Key accounts are those that are the most valuable to the business. These are the clients whose loss would make a significant impact, whether that’s purely financial or reputational too. Given their importance to any enterprise, it makes sense to invest time and resources in key account management that nurtures these critical contacts. But how do you make sure that key account management is generating more sales and entrenching longer-lasting relationships, as opposed to increasing cost and lowering margins?
Key account management – the when and how
When you adopt key account management – if you haven’t already – depends on your particular business. You may choose to wait until you have a dedicated key account team or until it’s obvious that your competitors are reaping the rewards of this kind of investment. For key account management to be really beneficial, a relatively long sales cycle is required and this type of programme often works best where there is upselling and cross-selling potential.
It’s important to make the distinction between key account management and selling – sales is often a very short-term perspective whereas key account management is all about prioritising the future. Identifying key accounts isn’t just about revenue. Other criteria may also be important, such as cultural fit, solvency, the possibility of becoming a channel partner and product fit.
Improving key account management
Make sure your team has the right skills
Effective key account management is all about the people who you assign to do it. They should have an in-depth understanding of the client company, from strategy to market position, and able to provide custom services, offers and products, as well as handling both short and long term planning. The right training can make all the difference when it comes to generating real ROI on key account management investment.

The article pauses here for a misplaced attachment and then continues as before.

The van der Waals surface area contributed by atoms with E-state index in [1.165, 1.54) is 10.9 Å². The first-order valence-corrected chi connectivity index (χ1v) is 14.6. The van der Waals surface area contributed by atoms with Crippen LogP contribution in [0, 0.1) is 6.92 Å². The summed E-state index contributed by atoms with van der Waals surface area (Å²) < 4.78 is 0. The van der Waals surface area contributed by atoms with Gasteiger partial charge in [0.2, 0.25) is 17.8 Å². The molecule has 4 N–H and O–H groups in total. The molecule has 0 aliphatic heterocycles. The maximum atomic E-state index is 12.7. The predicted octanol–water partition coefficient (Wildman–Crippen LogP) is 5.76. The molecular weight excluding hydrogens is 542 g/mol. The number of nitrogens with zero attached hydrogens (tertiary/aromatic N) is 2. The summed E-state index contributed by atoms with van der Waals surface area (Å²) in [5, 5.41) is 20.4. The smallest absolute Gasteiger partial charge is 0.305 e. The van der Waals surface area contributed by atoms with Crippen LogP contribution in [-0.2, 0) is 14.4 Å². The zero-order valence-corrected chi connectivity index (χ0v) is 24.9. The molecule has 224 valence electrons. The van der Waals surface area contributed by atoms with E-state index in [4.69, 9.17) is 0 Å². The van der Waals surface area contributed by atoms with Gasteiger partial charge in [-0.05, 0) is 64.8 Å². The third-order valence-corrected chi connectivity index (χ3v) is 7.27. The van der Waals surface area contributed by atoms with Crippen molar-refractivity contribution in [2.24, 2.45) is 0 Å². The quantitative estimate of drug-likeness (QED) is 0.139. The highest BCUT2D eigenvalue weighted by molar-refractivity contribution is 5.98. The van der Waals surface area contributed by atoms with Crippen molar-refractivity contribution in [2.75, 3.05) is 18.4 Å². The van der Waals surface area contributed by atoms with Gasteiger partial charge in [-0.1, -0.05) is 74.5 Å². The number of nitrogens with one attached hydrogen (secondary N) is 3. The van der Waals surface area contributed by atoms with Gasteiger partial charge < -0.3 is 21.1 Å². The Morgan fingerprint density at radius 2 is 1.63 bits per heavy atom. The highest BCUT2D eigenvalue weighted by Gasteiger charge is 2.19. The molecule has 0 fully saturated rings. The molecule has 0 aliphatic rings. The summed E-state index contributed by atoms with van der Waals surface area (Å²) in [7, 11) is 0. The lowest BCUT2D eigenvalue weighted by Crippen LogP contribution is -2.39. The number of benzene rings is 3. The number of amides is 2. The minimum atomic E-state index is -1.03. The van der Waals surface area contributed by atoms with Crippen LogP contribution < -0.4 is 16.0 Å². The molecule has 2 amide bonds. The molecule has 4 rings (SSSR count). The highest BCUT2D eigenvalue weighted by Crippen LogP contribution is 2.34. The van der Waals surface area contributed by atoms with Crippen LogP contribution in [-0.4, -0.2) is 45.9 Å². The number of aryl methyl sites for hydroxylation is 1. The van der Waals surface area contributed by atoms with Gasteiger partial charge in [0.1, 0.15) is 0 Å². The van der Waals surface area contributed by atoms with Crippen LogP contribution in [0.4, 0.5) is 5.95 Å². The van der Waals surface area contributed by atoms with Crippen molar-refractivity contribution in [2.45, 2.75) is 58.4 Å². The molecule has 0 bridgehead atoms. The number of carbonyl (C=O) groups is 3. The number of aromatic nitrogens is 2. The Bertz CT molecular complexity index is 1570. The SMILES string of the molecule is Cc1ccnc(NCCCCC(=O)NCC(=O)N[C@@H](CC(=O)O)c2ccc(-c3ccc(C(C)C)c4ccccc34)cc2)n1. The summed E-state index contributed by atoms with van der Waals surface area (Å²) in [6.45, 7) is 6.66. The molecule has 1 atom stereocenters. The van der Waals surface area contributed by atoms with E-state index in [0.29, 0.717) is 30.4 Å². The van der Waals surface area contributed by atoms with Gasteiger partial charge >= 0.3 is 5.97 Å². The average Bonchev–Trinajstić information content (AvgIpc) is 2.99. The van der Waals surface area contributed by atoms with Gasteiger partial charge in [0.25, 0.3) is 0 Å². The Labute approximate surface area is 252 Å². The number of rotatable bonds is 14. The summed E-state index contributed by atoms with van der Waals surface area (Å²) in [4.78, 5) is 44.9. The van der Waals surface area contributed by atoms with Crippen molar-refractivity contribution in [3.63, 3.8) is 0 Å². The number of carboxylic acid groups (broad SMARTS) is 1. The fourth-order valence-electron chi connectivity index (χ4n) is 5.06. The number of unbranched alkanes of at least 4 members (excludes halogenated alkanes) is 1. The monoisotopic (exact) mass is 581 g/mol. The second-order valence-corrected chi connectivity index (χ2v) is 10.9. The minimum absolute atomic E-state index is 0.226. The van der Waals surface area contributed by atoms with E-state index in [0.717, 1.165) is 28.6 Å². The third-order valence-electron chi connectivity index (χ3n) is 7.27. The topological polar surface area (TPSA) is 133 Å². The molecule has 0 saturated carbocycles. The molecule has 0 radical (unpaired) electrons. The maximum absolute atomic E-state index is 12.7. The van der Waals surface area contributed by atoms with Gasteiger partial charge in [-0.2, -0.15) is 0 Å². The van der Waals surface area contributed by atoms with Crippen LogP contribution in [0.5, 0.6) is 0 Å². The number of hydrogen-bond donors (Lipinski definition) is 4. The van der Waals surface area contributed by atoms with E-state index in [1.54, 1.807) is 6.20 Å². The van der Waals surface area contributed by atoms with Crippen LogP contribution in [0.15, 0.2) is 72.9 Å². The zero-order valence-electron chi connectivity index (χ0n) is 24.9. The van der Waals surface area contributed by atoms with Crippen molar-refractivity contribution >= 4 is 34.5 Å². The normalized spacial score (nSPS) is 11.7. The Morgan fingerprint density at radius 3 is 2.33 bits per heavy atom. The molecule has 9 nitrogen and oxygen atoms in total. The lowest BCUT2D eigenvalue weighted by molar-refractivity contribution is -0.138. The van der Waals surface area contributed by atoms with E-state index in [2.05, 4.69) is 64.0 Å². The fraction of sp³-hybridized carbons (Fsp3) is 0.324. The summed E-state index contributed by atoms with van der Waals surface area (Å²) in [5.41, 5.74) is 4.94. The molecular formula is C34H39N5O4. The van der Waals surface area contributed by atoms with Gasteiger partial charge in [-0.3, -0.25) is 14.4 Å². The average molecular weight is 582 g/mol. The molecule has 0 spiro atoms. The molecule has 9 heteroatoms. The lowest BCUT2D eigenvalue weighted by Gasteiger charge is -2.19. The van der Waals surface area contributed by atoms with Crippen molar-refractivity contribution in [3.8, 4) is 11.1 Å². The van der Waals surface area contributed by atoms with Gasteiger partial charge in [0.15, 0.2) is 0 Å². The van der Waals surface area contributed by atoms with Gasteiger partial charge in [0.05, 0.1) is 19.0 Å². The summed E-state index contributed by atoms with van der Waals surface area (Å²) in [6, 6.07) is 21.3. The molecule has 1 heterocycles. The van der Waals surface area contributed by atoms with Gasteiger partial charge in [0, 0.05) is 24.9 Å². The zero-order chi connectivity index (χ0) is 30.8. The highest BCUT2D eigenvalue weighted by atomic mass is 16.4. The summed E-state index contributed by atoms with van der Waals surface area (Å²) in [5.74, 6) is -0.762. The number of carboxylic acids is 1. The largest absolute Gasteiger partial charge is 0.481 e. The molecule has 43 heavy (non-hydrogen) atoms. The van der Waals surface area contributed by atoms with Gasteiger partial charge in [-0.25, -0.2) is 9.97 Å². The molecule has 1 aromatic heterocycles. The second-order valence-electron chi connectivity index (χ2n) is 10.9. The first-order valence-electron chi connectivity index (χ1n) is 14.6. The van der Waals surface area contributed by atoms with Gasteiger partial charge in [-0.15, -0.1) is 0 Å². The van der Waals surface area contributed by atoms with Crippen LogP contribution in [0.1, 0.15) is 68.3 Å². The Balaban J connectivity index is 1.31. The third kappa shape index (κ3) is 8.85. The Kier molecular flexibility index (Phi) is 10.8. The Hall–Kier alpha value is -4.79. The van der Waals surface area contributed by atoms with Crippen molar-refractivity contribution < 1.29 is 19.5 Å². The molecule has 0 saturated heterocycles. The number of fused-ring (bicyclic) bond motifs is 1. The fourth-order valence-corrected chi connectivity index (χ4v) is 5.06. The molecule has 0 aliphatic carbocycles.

Delegate different responsibilities
Separate your key account management team from your sales team. As already noted, the two are not the same thing.
Create a customised key account management plan
The purpose of the plan is to help you identify where the opportunities lie when it comes to growth, what the potential obstacles are to that growth, as well as where competitors present a threat. Key information for the plan includes account targets and strategy, as well as information about the customer, such as business plan and financial health.
Be selective in terms of the accounts that you focus on
Define your key accounts using a set of established selection criteria and regularly review whether these are providing the right foundation. You’ll also need to review the accounts you define as key accounts fairly frequently, as relationships can change over time.
Have an infrastructure
A CRM is essential to ensure that you can keep track of interactions with key accounts and make sure every opportunity for growth is taken.
Track and measure
What you’re looking for is a constant upward trend in terms of the account’s engagement and loyalty. Part of the process will be regularly checking in with the client to get their feedback about their experience with you.
A sound key account management process is essential for any business – our Developing Major Accounts course can help any of your salespeople currently trying to develop skills in this area to deliver more to the business overall.